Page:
BP, the renowned British oil and gas company, has reportedly posted record annual profits in the days following rival Shell's announcement of record earnings.
The London-based firm reported that its primary metric, underlying replacement cost profit, was £23 billion ($27.7 billion) for 2022, nearly double the amount for the past year despite lower oil and gas costs affecting its profitability in the fourth quarter.
Apparently, this data has fueled the argument over whether major oil and gas companies should pay more in windfall taxes in light of the rising cost of living crisis caused by energy.
BP declared this just a few days after Shell announced £32.2 billion ($38.7 billion) in profits.
Both companies incurred significant losses in 2020 as the COVID pandemic drove up energy bills due to a lack of demand.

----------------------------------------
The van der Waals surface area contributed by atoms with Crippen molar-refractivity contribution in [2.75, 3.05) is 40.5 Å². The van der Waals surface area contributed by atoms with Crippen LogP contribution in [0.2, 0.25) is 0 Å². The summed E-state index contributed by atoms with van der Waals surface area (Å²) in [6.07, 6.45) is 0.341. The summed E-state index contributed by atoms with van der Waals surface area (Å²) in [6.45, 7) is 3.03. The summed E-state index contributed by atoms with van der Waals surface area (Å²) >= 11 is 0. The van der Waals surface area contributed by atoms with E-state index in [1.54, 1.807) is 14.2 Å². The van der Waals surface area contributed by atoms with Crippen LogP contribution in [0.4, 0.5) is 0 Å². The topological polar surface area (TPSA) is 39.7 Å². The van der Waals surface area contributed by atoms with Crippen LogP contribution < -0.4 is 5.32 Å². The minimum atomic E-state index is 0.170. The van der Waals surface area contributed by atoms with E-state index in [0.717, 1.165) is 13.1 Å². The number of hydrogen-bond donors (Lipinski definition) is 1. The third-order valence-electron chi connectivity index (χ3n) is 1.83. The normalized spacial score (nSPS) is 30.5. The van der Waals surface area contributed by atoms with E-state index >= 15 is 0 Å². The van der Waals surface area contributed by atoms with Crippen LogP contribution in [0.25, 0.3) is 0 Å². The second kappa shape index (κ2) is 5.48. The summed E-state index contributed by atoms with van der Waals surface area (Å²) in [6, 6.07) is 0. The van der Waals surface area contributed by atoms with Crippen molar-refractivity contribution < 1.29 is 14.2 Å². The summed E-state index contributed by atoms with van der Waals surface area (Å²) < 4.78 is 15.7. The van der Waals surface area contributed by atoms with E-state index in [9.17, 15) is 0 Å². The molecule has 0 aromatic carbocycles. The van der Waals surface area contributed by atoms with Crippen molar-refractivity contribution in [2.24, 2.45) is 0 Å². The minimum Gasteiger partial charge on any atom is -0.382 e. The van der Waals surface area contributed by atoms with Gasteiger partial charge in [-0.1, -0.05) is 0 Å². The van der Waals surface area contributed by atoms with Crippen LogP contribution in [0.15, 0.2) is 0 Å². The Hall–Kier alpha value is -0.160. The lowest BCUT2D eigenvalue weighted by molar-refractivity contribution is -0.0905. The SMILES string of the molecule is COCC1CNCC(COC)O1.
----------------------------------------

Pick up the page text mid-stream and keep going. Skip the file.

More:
But since then, the prices of oil and gas have recovered, spurred in part by Russia and Ukraine war. As a result, several governments, including the U.K., have decided to impose windfall taxes on the industry.
It has been reported that domestic critics, especially Labour, demand more clawbacks.
Apparently, they argued that the profits made by energy companies have been at the cost of society at large since wholesale prices have led to decade-high inflation and stranded households and businesses with record-high expenses on a variety of fronts.
The energy earnings levy on the U.K. extraction activities increased to 35% from 25% in Chancellor Jeremy Hunt's fall statement last November as the administration tried to recoup more money from its ongoing support of energy bills.
It left the effective rate of taxation at 75% due to the 40% corporation tax charge still in place, while the levy provides some investment relief.
Despite that setback, energy company payouts have kept rising partly due to wider, higher earnings.
As per reports, BP increased the prize by 10%.
Given that the great majority of funds are required to own top-tier companies, this is good news for pension values.